But early reports that omicron is likely to be no deadlier than other past strains of COVID-19 suggest that some of the market hype following yesterday and last Friday’s selloff may have been overplayed. A note from J.P. Morgan Chase & Co. suggested that this trait would fit with the virus’s historical patterns and that markets are more likely to be susceptible to changing economic outlooks from the Federal Reserve than this new variant.
Also worth a read on our website, FarmFutures.com
- Should you use fundamental or technical analysis to predict market moves? Roger Wright explains the pros and cons of each.
- Waiting until spring for lower fertilizer costs may cost you.
- Bryce Knorr offers forecasts for what the omicron variant will offer agriculture.
- Mark your calendars for January 20-21 – the next Farm Futures Business Summit!
|Morning Ag Commodity Prices - 12/2/2021|
|Contract||Units||High||Low||Last||Net Change||% Change|
|DEC '21 CORN||$ / BSH||5.7775||5.7||5.7775||0.0575||1.01%|
|MAR '22 CORN||$ / BSH||5.785||5.695||5.7725||0.0575||1.01%|
|MAY '22 CORN||$ / BSH||5.8025||5.715||5.7925||0.0625||1.09%|
|JUL '22 CORN||$ / BSH||5.805||5.7175||5.795||0.06||1.05%|
|SEP '22 CORN||$ / BSH||5.6||5.5275||5.5875||0.04||0.72%|
|DEC '22 CORN||$ / BSH||5.5275||5.465||5.52||0.035||0.64%|
|MAR '23 CORN||$ / BSH||5.5975||5.5375||5.59||0.0325||0.58%|
|JAN '22 SOYBEANS||$ / BSH||12.36||12.21||12.335||0.0525||0.43%|
|MAR '22 SOYBEANS||$ / BSH||12.43||12.285||12.41||0.06||0.49%|
|MAY '22 SOYBEANS||$ / BSH||12.5075||12.3675||12.48||0.05||0.40%|
|JUL '22 SOYBEANS||$ / BSH||12.575||12.44||12.5425||0.0425||0.34%|
|AUG '22 SOYBEANS||$ / BSH||12.4925||12.4075||12.4875||0.0425||0.34%|
|SEP '22 SOYBEANS||$ / BSH||12.3075||12.2||12.2975||0.0475||0.39%|
|NOV '22 SOYBEANS||$ / BSH||12.195||12.08||12.17||0.03||0.25%|
|JAN '23 SOYBEANS||$ / BSH||12.2||12.0875||12.185||0.03||0.25%|
|MAR '23 SOYBEANS||$ / BSH||11.9925||11.915||11.9925||0.025||0.21%|
|DEC '21 SOYBEAN OIL||$ / LB||55.73||54.8||55.73||0.68||1.24%|
|JAN '22 SOYBEAN OIL||$ / LB||55.87||54.59||55.5||0.32||0.58%|
|DEC '21 SOY MEAL||$ / TON||357.6||356.3||357.6||1.1||0.31%|
|JAN '22 SOY MEAL||$ / TON||351.9||348.1||351.4||2.3||0.66%|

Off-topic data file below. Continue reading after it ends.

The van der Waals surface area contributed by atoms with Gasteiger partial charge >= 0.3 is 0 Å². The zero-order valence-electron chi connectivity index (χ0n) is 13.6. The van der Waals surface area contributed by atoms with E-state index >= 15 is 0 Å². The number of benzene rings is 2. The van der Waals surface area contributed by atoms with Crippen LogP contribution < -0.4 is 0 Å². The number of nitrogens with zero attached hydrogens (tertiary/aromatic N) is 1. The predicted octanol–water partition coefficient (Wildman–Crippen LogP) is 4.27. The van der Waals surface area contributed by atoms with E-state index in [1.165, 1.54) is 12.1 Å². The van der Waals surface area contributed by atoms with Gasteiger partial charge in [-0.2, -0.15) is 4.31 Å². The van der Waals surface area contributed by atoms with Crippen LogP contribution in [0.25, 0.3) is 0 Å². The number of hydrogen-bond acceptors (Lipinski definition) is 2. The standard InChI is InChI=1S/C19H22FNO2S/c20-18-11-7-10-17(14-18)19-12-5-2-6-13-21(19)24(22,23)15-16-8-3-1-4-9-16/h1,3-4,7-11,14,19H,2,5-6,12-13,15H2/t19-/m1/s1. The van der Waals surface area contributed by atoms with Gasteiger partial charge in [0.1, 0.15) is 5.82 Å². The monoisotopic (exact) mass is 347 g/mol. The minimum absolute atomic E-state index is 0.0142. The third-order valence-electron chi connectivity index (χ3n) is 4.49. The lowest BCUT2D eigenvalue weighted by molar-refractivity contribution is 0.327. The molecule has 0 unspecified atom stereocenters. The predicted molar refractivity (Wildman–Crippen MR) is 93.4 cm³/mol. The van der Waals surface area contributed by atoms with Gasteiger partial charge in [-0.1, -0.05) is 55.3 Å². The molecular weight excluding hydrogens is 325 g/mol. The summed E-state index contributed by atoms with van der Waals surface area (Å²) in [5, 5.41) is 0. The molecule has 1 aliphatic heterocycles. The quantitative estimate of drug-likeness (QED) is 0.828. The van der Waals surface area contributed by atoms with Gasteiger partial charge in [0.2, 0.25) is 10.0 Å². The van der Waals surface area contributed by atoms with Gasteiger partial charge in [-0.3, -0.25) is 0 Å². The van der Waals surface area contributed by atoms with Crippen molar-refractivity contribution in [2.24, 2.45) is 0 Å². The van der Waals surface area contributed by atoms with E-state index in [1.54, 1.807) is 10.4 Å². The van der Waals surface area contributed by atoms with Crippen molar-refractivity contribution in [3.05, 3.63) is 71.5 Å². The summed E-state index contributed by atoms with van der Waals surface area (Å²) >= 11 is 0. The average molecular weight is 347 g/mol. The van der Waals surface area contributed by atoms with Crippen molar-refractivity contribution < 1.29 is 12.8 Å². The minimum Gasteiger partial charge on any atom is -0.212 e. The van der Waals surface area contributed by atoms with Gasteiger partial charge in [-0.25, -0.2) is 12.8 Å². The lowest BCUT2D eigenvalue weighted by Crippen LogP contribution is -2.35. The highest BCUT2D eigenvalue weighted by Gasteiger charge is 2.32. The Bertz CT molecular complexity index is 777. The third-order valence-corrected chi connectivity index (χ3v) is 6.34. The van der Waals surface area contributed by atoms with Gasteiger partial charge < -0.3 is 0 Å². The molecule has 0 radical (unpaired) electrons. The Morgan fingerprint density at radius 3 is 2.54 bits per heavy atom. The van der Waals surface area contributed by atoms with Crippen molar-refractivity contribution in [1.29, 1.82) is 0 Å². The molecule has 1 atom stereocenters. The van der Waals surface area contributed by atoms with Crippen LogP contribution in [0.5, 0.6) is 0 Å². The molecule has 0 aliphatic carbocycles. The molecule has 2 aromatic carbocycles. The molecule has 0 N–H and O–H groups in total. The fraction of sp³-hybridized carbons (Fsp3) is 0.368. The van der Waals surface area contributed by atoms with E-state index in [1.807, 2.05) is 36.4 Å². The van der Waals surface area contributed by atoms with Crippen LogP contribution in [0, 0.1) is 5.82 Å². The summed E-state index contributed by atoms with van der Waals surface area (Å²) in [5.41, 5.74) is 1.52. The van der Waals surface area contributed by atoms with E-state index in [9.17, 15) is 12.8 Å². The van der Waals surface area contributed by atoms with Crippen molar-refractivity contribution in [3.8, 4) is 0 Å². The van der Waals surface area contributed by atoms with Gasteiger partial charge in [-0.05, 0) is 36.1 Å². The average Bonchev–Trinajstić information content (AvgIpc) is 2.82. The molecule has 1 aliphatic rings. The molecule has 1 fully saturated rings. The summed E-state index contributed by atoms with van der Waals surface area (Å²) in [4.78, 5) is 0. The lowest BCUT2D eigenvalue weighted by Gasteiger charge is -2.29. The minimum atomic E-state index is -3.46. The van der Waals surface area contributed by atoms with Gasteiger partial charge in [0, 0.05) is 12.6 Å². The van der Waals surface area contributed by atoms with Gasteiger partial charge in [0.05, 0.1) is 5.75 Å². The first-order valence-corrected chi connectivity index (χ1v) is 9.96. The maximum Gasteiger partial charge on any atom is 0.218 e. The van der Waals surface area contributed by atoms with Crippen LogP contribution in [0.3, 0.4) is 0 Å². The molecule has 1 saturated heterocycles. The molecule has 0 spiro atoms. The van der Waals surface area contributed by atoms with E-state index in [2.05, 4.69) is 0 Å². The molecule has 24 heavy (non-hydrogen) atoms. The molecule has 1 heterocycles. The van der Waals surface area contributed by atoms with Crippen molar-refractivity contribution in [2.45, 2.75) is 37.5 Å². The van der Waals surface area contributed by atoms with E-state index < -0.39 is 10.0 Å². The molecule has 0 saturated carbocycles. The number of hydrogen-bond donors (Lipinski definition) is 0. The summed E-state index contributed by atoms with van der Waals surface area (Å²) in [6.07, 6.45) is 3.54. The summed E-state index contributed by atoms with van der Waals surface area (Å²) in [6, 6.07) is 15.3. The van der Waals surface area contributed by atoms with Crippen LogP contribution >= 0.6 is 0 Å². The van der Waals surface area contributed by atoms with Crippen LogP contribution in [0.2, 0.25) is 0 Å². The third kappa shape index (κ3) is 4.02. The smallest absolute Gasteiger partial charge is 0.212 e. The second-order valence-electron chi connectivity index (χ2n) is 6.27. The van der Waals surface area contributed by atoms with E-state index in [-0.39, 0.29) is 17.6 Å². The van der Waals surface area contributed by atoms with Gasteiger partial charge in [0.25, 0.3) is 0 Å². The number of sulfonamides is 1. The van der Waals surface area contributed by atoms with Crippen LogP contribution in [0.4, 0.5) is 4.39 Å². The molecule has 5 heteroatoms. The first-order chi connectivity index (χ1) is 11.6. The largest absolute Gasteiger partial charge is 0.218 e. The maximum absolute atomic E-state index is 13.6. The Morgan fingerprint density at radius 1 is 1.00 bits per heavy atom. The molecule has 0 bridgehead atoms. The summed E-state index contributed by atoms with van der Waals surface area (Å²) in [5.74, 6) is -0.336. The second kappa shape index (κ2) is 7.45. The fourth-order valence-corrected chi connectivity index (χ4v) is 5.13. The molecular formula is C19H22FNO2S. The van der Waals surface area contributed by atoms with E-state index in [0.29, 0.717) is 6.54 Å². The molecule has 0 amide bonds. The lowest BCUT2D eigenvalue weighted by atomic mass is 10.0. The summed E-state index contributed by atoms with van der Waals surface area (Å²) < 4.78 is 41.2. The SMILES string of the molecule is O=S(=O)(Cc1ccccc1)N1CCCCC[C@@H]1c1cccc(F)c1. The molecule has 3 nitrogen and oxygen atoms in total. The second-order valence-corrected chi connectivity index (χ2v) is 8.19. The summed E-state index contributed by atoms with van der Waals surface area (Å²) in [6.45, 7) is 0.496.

|MAR '22 SOY MEAL||$ / TON||349.2||345.7||349||2.3||0.66%|
|MAY '22 SOY MEAL||$ / TON||349.6||346.6||349.5||2||0.58%|
|JUL '22 SOY MEAL||$ / TON||352.5||349.6||352.1||1.7||0.49%|
|DEC '21 Chicago SRW||$ / BSH||7.8675||7.795||7.8675||0.0825||1.06%|
|MAR '22 Chicago SRW||$ / BSH||8.0875||7.895||8.065||0.16||2.02%|
|MAY '22 Chicago SRW||$ / BSH||8.1425||7.955||8.115||0.1525||1.92%|
|JUL '22 Chicago SRW||$ / BSH||8.0275||7.865||7.9925||0.1275||1.62%|
|SEP '22 Chicago SRW||$ / BSH||8.0175||7.8675||7.9925||0.1275||1.62%|
|DEC '21 Kansas City HRW||$ / BSH||0||#N/A||8.1425||0||0.00%|
|MAR '22 Kansas City HRW||$ / BSH||8.36||8.2||8.36||0.1675||2.04%|
|MAY '22 Kansas City HRW||$ / BSH||8.355||8.2||8.355||0.16||1.95%|
|JUL '22 Kansas City HRW||$ / BSH||8.2025||8.06||8.2025||0.15||1.86%|
|SEP '22 Kansas City HRW||$ / BSH||8.185||8.05||8.185||0.145||1.80%|
|DEC '21 MLPS Spring Wheat||$ / BSH||10.475||10.365||10.475||0.105||1.01%|
|MAR '22 MLPS Spring Wheat||$ / BSH||10.3||10.22||10.2725||0.075||0.74%|
|MAY '22 MLPS Spring Wheat||$ / BSH||10.1925||10.11||10.1825||0.0875||0.87%|
|JUL '22 MLPS Spring Wheat||$ / BSH||9.84||9.775||9.83||0.07||0.72%|
|SEP '22 MLPS Spring Wheat||$ / BSH||9.13||9.04||9.13||0.0875||0.97%|
|DEC '21 ICE Dollar Index||$||96.135||95.84||95.85||-0.174||-0.18%|
|JA '21 Light Crude||$ / BBL||67.36||65.17||65.39||-0.18||-0.27%|
|FE '21 Light Crude||$ / BBL||67.07||64.93||65.14||-0.23||-0.35%|
|JAN '22 ULS Diesel||$ /U GAL||2.1281||2.0705||2.0835||0.0064||0.31%|
|FEB '22 ULS Diesel||$ /U GAL||2.1173||2.0614||2.0739||0.0065||0.31%|
|JAN '22 Gasoline||$ /U GAL||2.005||1.9493||1.9553||0.0042||0.22%|
|FEB '22 Gasoline||$ /U GAL||1.9883||1.9344||1.941||0.0047||0.24%|
|JAN '22 Feeder Cattle||$ / CWT||0||#N/A||165.825||0||0.00%|
|MAR '22 Feeder Cattle||$ / CWT||0||#N/A||167.9||0||0.00%|
|DE '21 Live Cattle||$ / CWT||0||#N/A||136||0||0.00%|
|FE '21 Live Cattle||$ / CWT||0||#N/A||138.6||0||0.00%|
|DEC '21 Live Hogs||$ / CWT||0||#N/A||73.625||0||0.00%|
|FEB '22 Live Hogs||$ / CWT||0||#N/A||80.125||0||0.00%|
|DEC '21 Class III Milk||$ / CWT||18.12||18.1||18.12||0.08||0.44%|
|JAN '22 Class III Milk||$ / CWT||18.13||18.13||18.13||0.03||0.17%|
|FEB '22 Class III Milk||$ / CWT||18.5||#N/A||18.54||0||0.00%|